The stories are interwoven with the historical context surrounding them, as well as some of her own musings and speculations. Each story is compellingly written and absolutely engrossing. The sheer horror of living under the regime is palpable. Some of her musings can be a bit twee, and can run to the overgeneralization, but that doesn't detract from the rest of the book.

I highly recommend this book to anyone who wants to know more about the former East Germany, or anyone who wants to learn about police states, the people who live under them, and the people who support them.

17 May 2013


I haven't read anything since I finished Stasiland. I decided I'll finish reading a book I started a long time ago, but I haven't really had time to read this week.

I'm going to DC in 2 weeks to watch the German men's soccer team play the US men's team. I'm rather excited, even if the majority of the stars won't be there because of the timing of league play. It'll be a chance to see world-class soccer in person. It's a friendly, so they're not limited to three substitutions, which means Jogi gets to try out different players and formations than he would with the A squad. And Miroslav Klose will be there, so hopefully he'll get to play.

I'm taking Amtrak up, so of course my brain decided to give me an anxiety dream about that this morning, where I got to the station and realized I'd forgotten to print my ticket, and then I went to the bathroom and forgot my purse and camera in the stall, and then I went to get on the train but it was a bus and it was night and I couldn't get the work done that I'd planned to because I get motion sick. So I dreamed that I got my phone out to call Ben and tell him how much my trip sucked and then my alarm went off. Pleasant start to the day.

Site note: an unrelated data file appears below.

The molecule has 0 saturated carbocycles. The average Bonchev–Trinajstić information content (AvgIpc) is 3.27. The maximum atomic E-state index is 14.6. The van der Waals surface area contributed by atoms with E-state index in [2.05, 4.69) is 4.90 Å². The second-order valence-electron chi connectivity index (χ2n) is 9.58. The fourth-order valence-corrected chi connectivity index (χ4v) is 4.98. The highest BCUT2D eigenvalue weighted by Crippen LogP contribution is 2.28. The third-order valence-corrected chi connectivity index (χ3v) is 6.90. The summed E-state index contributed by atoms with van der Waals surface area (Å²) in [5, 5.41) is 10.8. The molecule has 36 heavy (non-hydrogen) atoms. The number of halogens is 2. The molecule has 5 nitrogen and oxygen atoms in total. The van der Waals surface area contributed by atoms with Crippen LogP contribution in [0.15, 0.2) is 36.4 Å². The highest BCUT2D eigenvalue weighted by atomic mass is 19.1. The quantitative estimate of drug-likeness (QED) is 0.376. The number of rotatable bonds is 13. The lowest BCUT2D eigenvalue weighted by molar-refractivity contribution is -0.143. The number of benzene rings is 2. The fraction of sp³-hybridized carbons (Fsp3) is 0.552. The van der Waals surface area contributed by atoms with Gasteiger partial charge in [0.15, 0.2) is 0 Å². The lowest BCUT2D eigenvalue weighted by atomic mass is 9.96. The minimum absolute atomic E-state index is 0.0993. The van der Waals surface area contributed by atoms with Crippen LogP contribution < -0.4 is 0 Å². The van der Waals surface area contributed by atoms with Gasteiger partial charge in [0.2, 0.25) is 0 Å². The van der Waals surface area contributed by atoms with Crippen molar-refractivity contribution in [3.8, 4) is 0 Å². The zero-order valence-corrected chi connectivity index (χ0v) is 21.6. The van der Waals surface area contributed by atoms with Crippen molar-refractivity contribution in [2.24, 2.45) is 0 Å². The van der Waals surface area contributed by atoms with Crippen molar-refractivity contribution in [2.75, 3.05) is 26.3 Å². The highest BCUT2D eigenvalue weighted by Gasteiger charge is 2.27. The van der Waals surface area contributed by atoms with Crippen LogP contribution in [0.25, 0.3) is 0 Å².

And that's the Friday miscellany for this week.

15 May 2013

Anime you should watch: Black Lagoon

Black Lagoon Sunao Katabuchi/Madhouse, 2006

Lagoon Company, a team of pirate-mercenaries in the South China Sea, is hired to hijack a cargo ship and take a hostage. Unfortunately for Rokuro Okajima, his company doesn't ransom him and writes him off as dead. Rokuro takes on the nickname Rock and joins Lagoon Company. Hijinks ensue. (By "hijinks" I mean violence and piracy.)

This show is very violent! There are shootouts and bombings and lots of guns. If Die Hard is too violent for you, this show will be, too.

Lagoon Company is made up of four people once Rock joins them. Revy (the fanservice gal in the picture there) is very hot-headed and usually shoots first and asks questions later. She terrifies Rock a bit, but they both have a strange attraction to the other. Dutch is the brains of the operation. He's an African-American Vietnam vet. Benny is a blond American computer hacker with a penchant for Hawaiian shirts. He's on the run from the FBI and the mafia.